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2009 marked a critical year where mass awareness and adoption of social media collided with a global financial crisis. The result? Consumers became more skeptical, conscientious, and empowered — all at the same time.
Case studies about the influence of this new breed of consumers on businesses are piling up. The Powermat, for example, had a good PR launch and received some favorable reviews in the media. Only a few years ago, this would have provided the requisite foundation for a successful launch. Today, complaints about compatibility issues and customer service problems have led to a 2-star rating on Amazon.com. So, conversations by disappointed customers, that would have died in living rooms before the advent of social media are now thwarting otherwise successful product launches.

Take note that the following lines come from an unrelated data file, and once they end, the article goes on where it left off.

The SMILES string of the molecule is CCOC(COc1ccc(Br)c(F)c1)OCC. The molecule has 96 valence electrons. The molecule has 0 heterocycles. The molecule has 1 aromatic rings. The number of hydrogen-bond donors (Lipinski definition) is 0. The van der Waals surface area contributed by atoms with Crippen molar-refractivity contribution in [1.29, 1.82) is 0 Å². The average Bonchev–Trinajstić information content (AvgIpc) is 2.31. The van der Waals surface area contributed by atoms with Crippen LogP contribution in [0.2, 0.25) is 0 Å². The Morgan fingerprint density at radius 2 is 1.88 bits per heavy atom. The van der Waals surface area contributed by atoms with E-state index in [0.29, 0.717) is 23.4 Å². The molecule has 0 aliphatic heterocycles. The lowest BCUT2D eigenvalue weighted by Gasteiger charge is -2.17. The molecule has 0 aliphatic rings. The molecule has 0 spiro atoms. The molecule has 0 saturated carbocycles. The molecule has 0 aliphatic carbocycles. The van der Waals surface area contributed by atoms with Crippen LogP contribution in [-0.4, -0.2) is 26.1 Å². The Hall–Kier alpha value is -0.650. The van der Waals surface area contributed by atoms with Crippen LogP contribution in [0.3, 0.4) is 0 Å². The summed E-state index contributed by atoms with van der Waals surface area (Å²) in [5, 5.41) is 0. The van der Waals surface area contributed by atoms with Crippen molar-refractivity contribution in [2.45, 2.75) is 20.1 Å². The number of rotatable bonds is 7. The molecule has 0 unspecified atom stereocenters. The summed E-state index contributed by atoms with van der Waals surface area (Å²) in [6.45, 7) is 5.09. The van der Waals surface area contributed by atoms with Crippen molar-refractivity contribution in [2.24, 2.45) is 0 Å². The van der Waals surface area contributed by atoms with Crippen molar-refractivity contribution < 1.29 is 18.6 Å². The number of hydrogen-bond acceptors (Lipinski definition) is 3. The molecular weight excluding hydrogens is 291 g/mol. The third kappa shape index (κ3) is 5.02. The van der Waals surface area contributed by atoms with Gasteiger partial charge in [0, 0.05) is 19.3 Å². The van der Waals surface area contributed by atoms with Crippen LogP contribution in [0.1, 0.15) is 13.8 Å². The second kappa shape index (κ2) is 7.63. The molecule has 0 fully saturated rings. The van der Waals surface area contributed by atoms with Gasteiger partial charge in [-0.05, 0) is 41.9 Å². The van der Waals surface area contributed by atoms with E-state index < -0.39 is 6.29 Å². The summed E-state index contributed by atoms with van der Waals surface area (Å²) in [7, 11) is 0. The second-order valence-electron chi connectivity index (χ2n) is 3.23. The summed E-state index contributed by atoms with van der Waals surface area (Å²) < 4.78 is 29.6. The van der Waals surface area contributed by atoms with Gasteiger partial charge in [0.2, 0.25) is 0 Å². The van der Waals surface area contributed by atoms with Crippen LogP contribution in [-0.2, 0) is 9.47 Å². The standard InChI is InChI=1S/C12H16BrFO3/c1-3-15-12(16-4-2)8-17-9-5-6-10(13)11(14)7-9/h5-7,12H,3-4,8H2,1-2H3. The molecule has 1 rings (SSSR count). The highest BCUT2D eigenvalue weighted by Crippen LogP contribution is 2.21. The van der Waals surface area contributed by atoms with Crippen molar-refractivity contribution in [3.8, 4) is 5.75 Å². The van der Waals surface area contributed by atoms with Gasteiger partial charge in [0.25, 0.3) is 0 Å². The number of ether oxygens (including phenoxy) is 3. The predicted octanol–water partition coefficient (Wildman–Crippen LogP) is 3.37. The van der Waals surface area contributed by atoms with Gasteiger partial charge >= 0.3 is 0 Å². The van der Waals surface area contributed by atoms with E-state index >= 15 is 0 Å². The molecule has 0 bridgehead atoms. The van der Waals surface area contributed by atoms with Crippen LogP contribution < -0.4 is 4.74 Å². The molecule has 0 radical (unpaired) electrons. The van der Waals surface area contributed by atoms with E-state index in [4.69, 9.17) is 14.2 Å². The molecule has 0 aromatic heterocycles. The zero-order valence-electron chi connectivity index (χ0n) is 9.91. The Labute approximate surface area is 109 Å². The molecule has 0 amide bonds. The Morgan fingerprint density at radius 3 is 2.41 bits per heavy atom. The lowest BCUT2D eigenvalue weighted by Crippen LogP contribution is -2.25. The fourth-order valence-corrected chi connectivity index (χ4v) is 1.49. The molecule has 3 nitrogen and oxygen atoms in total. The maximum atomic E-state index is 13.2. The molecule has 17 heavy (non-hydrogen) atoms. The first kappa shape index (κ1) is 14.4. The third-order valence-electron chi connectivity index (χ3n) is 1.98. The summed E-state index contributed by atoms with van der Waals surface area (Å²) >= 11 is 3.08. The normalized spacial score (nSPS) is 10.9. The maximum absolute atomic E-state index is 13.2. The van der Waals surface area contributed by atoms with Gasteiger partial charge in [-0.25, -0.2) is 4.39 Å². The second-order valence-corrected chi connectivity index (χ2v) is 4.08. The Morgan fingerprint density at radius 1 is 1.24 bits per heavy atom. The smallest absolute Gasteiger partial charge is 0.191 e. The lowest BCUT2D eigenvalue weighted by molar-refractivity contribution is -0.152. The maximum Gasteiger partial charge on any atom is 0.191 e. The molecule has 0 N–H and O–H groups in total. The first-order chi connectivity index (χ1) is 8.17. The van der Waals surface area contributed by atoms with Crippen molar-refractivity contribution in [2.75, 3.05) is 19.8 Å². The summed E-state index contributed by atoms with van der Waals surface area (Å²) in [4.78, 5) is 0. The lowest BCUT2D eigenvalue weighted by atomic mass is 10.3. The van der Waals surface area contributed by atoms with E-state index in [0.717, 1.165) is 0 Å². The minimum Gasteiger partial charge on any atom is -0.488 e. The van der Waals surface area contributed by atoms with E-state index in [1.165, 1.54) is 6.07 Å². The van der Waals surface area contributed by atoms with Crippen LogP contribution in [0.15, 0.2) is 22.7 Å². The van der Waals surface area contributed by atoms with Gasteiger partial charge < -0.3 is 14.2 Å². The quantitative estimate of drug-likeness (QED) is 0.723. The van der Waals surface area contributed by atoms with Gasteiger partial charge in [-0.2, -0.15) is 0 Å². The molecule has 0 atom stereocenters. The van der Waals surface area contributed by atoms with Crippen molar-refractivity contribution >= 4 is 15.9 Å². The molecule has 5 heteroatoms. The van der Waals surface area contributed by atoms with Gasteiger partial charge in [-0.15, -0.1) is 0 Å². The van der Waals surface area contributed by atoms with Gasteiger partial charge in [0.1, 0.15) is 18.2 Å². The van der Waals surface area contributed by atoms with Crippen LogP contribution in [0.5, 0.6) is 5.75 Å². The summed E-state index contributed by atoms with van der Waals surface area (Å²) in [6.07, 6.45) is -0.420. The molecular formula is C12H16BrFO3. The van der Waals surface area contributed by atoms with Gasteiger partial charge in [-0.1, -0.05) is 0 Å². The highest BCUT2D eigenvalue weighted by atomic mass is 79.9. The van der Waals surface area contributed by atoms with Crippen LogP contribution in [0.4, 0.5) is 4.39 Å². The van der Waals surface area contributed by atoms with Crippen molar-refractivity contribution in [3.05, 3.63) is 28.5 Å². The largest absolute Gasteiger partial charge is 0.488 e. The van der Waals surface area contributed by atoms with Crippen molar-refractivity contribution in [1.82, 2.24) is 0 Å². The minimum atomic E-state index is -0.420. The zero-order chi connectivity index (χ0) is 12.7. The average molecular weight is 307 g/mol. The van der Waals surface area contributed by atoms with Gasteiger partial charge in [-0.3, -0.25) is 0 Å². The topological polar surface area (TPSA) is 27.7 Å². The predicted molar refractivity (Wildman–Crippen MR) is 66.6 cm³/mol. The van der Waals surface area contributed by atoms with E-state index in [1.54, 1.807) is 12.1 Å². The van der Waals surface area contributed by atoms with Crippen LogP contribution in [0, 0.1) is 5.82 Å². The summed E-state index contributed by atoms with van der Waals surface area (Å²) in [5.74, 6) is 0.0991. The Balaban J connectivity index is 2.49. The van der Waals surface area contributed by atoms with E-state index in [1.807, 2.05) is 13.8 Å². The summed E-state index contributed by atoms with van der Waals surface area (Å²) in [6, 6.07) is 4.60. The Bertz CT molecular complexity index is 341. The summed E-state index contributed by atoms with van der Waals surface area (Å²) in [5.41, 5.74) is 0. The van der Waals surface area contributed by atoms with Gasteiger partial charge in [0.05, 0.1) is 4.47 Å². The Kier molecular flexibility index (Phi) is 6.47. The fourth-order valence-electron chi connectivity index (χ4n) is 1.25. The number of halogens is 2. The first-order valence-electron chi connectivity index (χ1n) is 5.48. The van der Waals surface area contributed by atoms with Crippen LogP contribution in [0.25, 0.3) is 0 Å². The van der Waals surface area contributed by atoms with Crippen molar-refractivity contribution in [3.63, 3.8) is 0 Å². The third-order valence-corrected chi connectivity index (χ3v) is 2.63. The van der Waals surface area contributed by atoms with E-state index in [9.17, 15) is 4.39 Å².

So, in a world where consumers are increasingly skeptical, conscientious, and empowered, is the answer really to develop marketing activities that engage more consumers through more channels?
No. The answer lies in embracing these consumers and giving them outlets where they can exercise this newfound empowerment.
In his blog post titled “The platform vs. the eyeballs,” Seth Godin writes that in a world where media companies build large audiences and allow you the opportunity to engage with those audiences through advertising, “You, the marketer, don’t care about the long-term value of this audience. It’s like a rental car. You want it to be clean and shiny when you get it, you want to avoid getting in trouble when you return it, but hey, it’s a rental.”
While Facebook, Twitter, mobile, or any other emerging platforms may be part of our efforts, they are not the foundation. As we think about the current frenzy around emerging channels, we must accept that — at the core — nothing has changed. Marketers are excited about these environments because they represent new roads to massive audiences. Some of the rules may be different, but we are still riding on the coattails of others.
Originally From “Embracing Consumer Skepticism & Empowerment”| Published December 9, 2009